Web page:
The recorder is capable of sampling each channel at a high rate of speed in the order of 600/N samples per second per channel where N is the number of channels being used. The paper speed may vary over a wide range from twenty inches per second to one inch per day. The recorder marks at the same rate as it samples. Thus, it marks each channel at 600/N marks per second where N is the number of channels used. While the block diagram shown in FIG. 10 has been described in connection with a multi-channel recorder such as recorder illustrated in FIG. 9, it is to be understood that the same general circuit is applicable to the single channel recorder 10 illustrated in FIGS. 1-3 as indicated in FIG. 10 by Recorder 1 and Display 1 to which are connected electric cables 41 and 45, respectively.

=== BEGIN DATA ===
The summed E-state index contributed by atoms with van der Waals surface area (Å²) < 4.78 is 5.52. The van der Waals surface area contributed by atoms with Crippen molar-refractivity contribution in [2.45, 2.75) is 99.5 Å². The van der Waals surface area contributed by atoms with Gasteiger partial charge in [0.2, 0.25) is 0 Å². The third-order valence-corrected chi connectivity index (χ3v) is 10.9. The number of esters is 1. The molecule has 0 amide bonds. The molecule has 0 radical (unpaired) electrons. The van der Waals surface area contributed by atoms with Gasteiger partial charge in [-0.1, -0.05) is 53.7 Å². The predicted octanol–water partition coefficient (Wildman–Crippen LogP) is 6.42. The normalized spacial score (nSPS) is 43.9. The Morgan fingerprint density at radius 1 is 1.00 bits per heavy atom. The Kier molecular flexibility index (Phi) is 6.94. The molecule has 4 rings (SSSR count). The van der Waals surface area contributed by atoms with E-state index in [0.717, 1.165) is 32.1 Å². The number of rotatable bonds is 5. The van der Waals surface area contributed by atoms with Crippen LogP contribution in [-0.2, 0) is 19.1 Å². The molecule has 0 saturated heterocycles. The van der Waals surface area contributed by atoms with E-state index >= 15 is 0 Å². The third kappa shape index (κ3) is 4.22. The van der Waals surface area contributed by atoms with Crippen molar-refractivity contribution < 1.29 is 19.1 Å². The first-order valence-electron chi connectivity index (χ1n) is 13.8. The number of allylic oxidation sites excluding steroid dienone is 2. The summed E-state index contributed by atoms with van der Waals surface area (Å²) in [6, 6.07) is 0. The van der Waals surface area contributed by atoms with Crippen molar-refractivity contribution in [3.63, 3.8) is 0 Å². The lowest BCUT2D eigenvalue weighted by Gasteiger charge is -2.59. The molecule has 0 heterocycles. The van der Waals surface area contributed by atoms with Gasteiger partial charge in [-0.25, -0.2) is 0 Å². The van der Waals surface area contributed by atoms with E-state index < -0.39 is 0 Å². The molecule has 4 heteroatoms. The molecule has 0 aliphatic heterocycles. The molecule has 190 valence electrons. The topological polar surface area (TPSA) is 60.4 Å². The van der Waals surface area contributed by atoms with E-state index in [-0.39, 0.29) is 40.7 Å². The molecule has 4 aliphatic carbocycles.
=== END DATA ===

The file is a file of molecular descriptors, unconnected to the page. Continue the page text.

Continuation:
While the method of the present invention has been described in connection with multiple stationary styli, it may also be performed with a single stylus movable to multiple positions. For example, there may be utilized a digital voltmeter which projects in each digit window any of the digits to 9 by using any one of twenty projection lamps per digit window. The twenty projections are all alike in having eleven illuminated calibration lines. However, they differ in the location of a bright dot in the spaces. Thus, the bright dot may be made to appear in the one-quarter position or the three-quarter position of any one of the spaces 1 to in each digit window. Thus, in a digit window the first projection lamp will produce a bright dot in the one-quarter position in the zero space. The next projection lamp will produce a bright dot in the three-quarter position in the zero space. The third projection lamp will produce a bright dot in the onequarter position in the one space. The fourth projection lamp Will produce a bright dot in the three-quarter position in the one space and the remaining sixteen projection lamps will produce the bright dot in similar positions in the remaining spaces 2 through 9. A matrix involving the pertinent digit and the next less significant digit determines which projection lamp is illuminated using the rule developed above, where the bright dot is placed in the one-quarter position of the space when the succeeding or next less significant digit is four or less and in the three-quarter position of the space when the next less significant digit is five or more. With a digital voltmeter having the foregoing type of illuminated display and scanned by an opaque belt with a hole passing light to photomultipliers, such as disclosed in co-pending application Serial No. 174,434, filed February 20, 1962, by Norman E. Polster, Raymond W. Ross and Albert J. Williams, Jr., recording for display on demand may be accomplishedusing facsimile techniques and an endless fanfolded chart with tabs. The record produced on the chart will be similar to that illustrated in FIG. 8 where the marks are recorded in the one-quarter or threequarter positions of the spaces, and the digital display will differ from that in FIG. 8 in that the bright spot will occupy only a portion of the space between calibration marks as above described.